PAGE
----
Chaidez stayed at La Hacienda for less than five minutes, emerging with two unknown associates. Agent Guadalupe Rodriguez observed the three "looking around a lot at cars going by. More than the normal way most persons do." He assumed they were looking for surveillance (wisely, but unsuccessfully, as it turns out). After a brief conversation Chaidez again drove evasively, frequently changing directions. He managed to grope northward, however, and stopped in the middle of a side street. Chavira and Silva then entered the picture.
Chavira and Silva spoke to Chaidez through the window of the Cadillac. They then got into their own car (a Pontiac) and drove off, with Chavira driving. Chavira and Silva drove to a gas station; Chaidez followed. Chaidez got out of his car and walked over to the Pontiac to converse briefly with Chavira. No one bought fuel, although Chavira checked the air in his tires. They left after a few minutes, driving in different directions. The surveillance stayed with Chaidez.
Chaidez drove east for a few minutes. He then abruptly made a U-turn and proceeded west. He entered the Kennedy Expressway, where he varied his speed considerably (driving at the speed limit for awhile, then switching to the right lane and dropping to 40 m.p.h., then repeating the process). The police had some trouble with this technique, for they either had to pass or to change speed suddenly and reveal the tail. Chaidez turned off on the Edens Expressway, which he left at Lake-Cook Road. Here the Pontiac rejoined Chaidez' Cadillac.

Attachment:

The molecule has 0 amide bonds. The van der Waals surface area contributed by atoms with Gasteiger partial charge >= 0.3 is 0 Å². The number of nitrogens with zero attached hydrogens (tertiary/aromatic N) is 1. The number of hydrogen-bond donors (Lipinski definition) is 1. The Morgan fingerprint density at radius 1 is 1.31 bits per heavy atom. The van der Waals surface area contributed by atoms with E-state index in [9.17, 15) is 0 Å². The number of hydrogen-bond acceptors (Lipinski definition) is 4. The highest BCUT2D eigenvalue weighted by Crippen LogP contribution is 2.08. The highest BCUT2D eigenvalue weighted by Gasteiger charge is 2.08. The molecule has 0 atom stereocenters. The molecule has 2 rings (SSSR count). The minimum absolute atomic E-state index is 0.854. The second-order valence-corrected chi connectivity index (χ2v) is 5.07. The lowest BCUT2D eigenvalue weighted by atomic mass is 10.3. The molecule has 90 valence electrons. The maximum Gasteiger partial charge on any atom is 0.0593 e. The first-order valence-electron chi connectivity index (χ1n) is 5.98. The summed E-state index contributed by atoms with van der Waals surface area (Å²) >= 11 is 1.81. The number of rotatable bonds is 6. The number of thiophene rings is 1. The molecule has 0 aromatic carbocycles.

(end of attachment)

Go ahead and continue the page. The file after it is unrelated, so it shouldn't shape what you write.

The two cars drove, Pontiac in the lead, to a house on Weiland Road. All three defendants went inside. Chaidez again held a small plastic bag in his hand. More than a half hour later, Chaidez left the house (sans plastic bag, this time) and drove north, followed in five minutes by Chavira and Silva. Both cars stopped in a parking lot. Chaidez made a telephone call, and then the defendants drove off again "at a high rate of speed". The police, thinking their cover blown, decided to
stop the cars. They did so by blocking the narrow road in both directions by turning their cars sideways. The five agents got out of their cars, guns drawn but pointed downwards, and proceeded to interrogate the defendants.